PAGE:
Zubaida was the first detainee to be tortured at the direct instruction of the White House. Then he was President George W. Bush's Exhibit A in defense of the "enhanced interrogation" procedures that constituted torture. And he continues to be held up as a justification for torture by its most ardent defenders.

But as author Ron Suskind reported almost three years ago -- and as The Post now confirms -- almost all the key assertions the Bush administration made about Zubaida were wrong.

Consider the content of those three little paragraphs. First, the essential facts were first revealed three years ago, but are only now real because they have been reported in the Post. Second, obviously, the Bush Administration lied, in multiple ways. Third, torture was counterproductive. What are some of the specifics behind that euphemism?
Just two weeks ago, in a New York Review of Books article based on a confidential report from the International Committee of the Red Cross, Mark Danner described the techniques used on Zubaida in harrowing detail.

Here is what Zubaida told the ICRC, via Danner: "'I was taken out of my cell and one of the interrogators wrapped a towel around my neck; they then used it to swing me around and smash me repeatedly against the hard walls of the room.'

"The prisoner was then put in a coffin-like black box, about 4 feet by 3 feet and 6 feet high, 'for what I think was about one and a half to two hours.' He added: The box was totally black on the inside as well as the outside.... They put a cloth or cover over the outside of the box to cut out the light and restrict my air supply. It was difficult to breathe. When I was let out of the box I saw that one of the walls of the room had been covered with plywood sheeting. From now on it was against this wall that I was then smashed with the towel around my neck. I think that the plywood was put there to provide some absorption of the impact of my body. The interrogators realized that smashing me against the hard wall would probably quickly result in physical injury.'"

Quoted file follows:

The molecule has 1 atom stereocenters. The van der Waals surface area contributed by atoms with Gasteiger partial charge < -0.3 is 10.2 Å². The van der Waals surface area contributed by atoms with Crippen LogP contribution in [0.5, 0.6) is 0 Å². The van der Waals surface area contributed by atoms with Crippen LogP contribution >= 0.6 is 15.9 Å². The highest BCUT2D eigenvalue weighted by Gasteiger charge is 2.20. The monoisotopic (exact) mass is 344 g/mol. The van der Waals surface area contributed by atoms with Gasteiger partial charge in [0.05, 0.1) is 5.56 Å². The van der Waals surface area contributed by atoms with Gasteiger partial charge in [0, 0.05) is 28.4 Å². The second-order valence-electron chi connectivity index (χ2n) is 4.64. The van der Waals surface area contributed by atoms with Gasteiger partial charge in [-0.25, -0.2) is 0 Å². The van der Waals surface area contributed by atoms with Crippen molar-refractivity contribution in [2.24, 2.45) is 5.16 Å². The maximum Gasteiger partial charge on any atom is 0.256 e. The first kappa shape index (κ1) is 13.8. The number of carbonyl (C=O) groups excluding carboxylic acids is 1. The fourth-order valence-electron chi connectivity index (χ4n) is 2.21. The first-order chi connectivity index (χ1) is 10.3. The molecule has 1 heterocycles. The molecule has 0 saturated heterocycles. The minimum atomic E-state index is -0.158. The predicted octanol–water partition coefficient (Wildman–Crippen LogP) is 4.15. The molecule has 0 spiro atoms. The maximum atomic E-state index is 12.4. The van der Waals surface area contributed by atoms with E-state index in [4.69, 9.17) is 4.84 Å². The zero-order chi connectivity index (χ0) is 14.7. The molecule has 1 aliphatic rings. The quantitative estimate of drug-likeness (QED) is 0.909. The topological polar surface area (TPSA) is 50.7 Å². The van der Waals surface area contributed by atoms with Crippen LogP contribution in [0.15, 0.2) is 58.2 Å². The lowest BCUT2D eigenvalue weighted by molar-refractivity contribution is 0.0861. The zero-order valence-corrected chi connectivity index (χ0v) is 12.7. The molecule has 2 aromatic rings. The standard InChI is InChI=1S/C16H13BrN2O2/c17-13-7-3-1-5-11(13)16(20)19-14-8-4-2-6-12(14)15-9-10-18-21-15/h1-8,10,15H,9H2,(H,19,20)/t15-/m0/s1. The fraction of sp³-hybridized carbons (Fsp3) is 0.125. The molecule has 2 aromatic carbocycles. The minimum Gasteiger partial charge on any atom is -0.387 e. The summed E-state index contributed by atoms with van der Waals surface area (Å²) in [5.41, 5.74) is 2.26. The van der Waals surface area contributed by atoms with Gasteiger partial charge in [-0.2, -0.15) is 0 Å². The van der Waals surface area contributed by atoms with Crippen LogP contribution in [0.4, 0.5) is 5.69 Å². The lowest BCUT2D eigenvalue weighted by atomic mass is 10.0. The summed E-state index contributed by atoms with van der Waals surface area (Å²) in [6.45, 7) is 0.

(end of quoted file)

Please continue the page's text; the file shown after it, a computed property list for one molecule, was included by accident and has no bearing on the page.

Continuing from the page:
It goes on and on. Waterboarding -- and Zubaida is one of three detainees known to have been subjected to that notorious torture technique -- was only a part of it.

One part of Froomkin's piece that needs to burned in to the brains of the American people is the following:
Last April, ABC News reported that starting right after his capture, top Bush aides including Vice President Dick Cheney micromanaged his interrogation from the White House basement. "The high-level discussions about these 'enhanced interrogation techniques' were so detailed," ABC's sources said, "some of the interrogation sessions were almost choreographed -- down to the number of times CIA agents could use a specific tactic." Bush has acknowledged he was aware of those meetings at the time.

These people not only knew about it. They directed it. From beginning to end.

If this doesn't make you angry, you have no soul.

Virtual Tin Cup

Amazon Honor System Click Here to Pay Learn More